November 27, 2015
One thing I mentioned in my last blog post is that I loved Singapore because it was a modern city yet also very proud and protective of nature. I mean, there are more than just a few trees and planted flowers and bushes around. Singapore is actually a little bit less than twice the size of Philadelphia and has a ton more people — in 2013 there were about 5.4 million in Singapore compared to Philly’s 1.5 million. I guess that much space to spare goes toward residential places and parks. Singapore has a zoo, which Alix and I didn’t bother to visit, and a nighttime safari, which we also didn’t bother to visit. But while planning our short-lived time in Singapore, we went to two huge places: one, the Jurang Bird Park, and two, Gardens by the Bay.
The bird park was situated quite a while away from the city center but wasn’t difficult to get to. There were quite a few different attractions to see which were within walking distance of each other. There was so much vegetation, which helped explain the clean (but still humid) air throughout Singapore. The copious amount of trees and other plants, however, were home to many bugs. We were advised to wear insect repellent to keep the mosquitoes away. The birds weren’t simply kept in small cages but huge aviaries, with birds from all over the world. One of the most beautiful things to see there is the African Waterfall Aviary, which was about 100 feet tall and featured a huge, man-make waterfall. I didn’t see any birds when I visited, unfortunately, since there was a small thunderstorm with light rain going on at that time.
Before I visited the waterfall, though, I paid a visit to the Lory Loft, a 9-story high aviary for lories and lorrikeets. The birds were free to fly around, and visitors were allowed to buy food to feed the birds. Of course, since I loved birds, I HAD to do this. So far this year, I fed giraffes and deer. I got to add birds to my list, too. And it’s not like everyday people feed birds at a close range. Plus, I really loved birds.
The lories were so colorful and very loud. Some were also pretty aggressive. I had a lory that seemed to really, really liked me and just hung out on my shirt, purse, and camera for a while. (It seriously wouldn’t leave and I was starting to wonder how I could bring a bird back home.) Many lories, though, were content with just sitting on the rail and drinking from the cup of lory food. Quite a few people were good at handling the birds, but there were others who were very skittish and afraid of them — mostly children who were afraid to get close to the birds, or, when the birds perched on their hand, the child would freak out and drop the cup of lory nectar, scaring the bird away. Poor birds.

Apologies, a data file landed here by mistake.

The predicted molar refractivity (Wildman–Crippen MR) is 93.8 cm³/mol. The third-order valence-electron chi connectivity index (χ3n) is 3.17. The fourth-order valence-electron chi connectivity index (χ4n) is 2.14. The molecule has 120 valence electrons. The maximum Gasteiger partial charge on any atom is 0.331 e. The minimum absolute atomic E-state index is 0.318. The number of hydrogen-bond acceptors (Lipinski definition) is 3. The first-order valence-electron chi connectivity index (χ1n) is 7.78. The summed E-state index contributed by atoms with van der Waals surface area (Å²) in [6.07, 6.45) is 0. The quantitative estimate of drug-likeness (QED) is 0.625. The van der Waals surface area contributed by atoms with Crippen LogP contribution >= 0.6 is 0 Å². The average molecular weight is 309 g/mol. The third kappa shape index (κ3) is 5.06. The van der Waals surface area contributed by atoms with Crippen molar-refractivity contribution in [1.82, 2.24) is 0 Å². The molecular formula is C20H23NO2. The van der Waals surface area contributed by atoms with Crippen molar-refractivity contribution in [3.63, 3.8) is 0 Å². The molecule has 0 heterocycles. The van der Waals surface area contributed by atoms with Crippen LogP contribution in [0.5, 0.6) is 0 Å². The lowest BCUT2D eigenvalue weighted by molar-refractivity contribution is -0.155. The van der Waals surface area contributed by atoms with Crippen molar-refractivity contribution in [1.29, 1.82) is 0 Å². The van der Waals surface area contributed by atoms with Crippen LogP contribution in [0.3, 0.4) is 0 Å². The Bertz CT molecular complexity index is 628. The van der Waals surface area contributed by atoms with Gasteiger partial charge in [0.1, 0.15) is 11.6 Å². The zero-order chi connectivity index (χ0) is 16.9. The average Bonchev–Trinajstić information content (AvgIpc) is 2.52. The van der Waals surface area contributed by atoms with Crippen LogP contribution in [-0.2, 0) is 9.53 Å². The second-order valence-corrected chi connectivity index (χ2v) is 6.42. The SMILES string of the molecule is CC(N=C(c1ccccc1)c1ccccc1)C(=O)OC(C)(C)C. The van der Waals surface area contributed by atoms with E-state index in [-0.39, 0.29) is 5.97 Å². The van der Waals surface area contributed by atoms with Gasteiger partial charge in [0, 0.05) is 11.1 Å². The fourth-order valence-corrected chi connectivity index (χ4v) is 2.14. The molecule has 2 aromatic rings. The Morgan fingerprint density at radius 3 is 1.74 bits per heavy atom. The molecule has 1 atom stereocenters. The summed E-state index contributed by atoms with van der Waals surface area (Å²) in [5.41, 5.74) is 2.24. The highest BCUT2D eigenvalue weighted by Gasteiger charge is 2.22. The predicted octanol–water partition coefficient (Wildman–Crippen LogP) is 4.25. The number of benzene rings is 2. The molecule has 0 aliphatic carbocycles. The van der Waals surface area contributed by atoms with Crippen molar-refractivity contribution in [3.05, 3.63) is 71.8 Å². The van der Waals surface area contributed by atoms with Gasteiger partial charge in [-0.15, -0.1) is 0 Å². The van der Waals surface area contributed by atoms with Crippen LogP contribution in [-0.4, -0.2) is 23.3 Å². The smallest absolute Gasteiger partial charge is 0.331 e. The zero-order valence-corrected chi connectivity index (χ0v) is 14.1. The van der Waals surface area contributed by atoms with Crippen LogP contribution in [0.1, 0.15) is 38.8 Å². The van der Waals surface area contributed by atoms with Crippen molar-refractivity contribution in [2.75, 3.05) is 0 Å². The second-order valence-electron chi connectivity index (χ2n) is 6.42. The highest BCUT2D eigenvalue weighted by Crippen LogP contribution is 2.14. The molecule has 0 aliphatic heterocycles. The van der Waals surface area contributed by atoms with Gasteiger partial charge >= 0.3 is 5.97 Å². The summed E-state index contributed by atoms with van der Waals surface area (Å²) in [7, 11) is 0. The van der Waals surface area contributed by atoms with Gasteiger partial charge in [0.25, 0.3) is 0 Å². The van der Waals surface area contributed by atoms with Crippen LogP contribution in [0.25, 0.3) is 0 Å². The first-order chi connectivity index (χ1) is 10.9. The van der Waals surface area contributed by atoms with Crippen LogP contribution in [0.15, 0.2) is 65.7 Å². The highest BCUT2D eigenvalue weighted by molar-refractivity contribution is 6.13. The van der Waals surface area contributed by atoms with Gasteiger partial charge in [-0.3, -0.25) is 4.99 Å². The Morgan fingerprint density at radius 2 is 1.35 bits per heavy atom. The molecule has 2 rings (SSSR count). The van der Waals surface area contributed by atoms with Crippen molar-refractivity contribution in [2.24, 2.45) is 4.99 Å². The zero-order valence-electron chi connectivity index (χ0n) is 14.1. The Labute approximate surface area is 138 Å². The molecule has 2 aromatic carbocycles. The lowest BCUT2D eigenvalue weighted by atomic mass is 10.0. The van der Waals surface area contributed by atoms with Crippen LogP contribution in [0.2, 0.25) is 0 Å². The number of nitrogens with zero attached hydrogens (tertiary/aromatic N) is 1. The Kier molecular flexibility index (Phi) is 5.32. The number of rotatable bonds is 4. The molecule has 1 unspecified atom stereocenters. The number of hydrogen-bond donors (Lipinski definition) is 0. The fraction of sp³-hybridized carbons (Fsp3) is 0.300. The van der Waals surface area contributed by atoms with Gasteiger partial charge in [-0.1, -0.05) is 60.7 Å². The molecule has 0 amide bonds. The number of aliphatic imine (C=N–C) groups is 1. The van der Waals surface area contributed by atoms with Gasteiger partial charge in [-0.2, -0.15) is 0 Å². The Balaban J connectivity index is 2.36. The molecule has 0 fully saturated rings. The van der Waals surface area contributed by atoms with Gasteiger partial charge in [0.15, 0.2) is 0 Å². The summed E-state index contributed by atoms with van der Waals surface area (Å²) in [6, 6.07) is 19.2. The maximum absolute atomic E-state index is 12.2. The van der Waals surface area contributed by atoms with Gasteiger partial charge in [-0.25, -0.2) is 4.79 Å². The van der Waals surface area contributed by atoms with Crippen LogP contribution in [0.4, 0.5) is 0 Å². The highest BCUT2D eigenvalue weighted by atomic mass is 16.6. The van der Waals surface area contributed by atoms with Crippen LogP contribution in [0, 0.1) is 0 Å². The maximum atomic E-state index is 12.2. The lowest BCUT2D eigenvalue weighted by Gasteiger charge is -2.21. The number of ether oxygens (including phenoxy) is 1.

Some lories were more friendly and touchy than others. I had one who perched on my hand, not the rail, and another one who licked my hand? The aggressive lory that I mentioned before actually sat on my shoulder and chattered at me before moving down to my shirt and bag. I managed to get a selfie, hehe.
As night fell, Alix and I made our way down to the city center. One thing that was recommended by all of our friends to see in Singapore is Gardens By the Bay, a huge park, as you can guess. The park featured a bunch of nature-based attractions, like different-styled gardens (Malay, Chinese, Indian; so intercultural!), giant hedges shaped like animals, and more. There were two indoor attractions called the Flower Dome and the Cloud Forest, but those cost money to get in, and we could kind of see inside through the glass anyway, so Alix and I were okay with not going in. The main attraction, though, was the Supertree Grove, which contained 12 of the 18 Supertrees. These trees are man-made but are beautiful at night, especially since they light up.
There is a skywalk connecting about two or three different trees, and Alix and I managed to be one of the last groups to go up before the Skywalk closed for the day. It was timed perfectly, though, since the Christmas light show started soon after we got to the top. Only a few countries in the world celebrate Thanksgiving; in Korea and Singapore, Thanksgiving practically doesn’t exist. I remember walking around Seoul on November 1st and seeing Christmas decorations already up. Even in Festival Walk right now is a gigantic Christmas tree, tinsel, and other winter-y displays. (Might I even dare say… Christmas decorations in malls here are more impressive than those in the US.) Anyway, the Christmas light show was amazing — the performance (?) lasted about 10 minutes and was a mash-up of many holiday songs, including but not limited to Jingle Bells, Do You Want to Build a Snowman, Sleigh Ride, and All I Want for Christmas is You (the finale song). The lights on the Supertrees matched pretty well with the music, and Alix and I had an amazing view since we were right at the top.
I would have to conclude that I don’t necessarily regret going to Singapore — I mean, it’s not like I get the chance to go to the country for less than $200 USD round trip every day. I was happy I went, in fact. There was a lot of food to eat and culture to learn about. It didn’t hurt to spend some time with nature, either. I’m just glad that it was the last of my trips abroad before the end of the term. I can’t possibly take any more time NOT studying.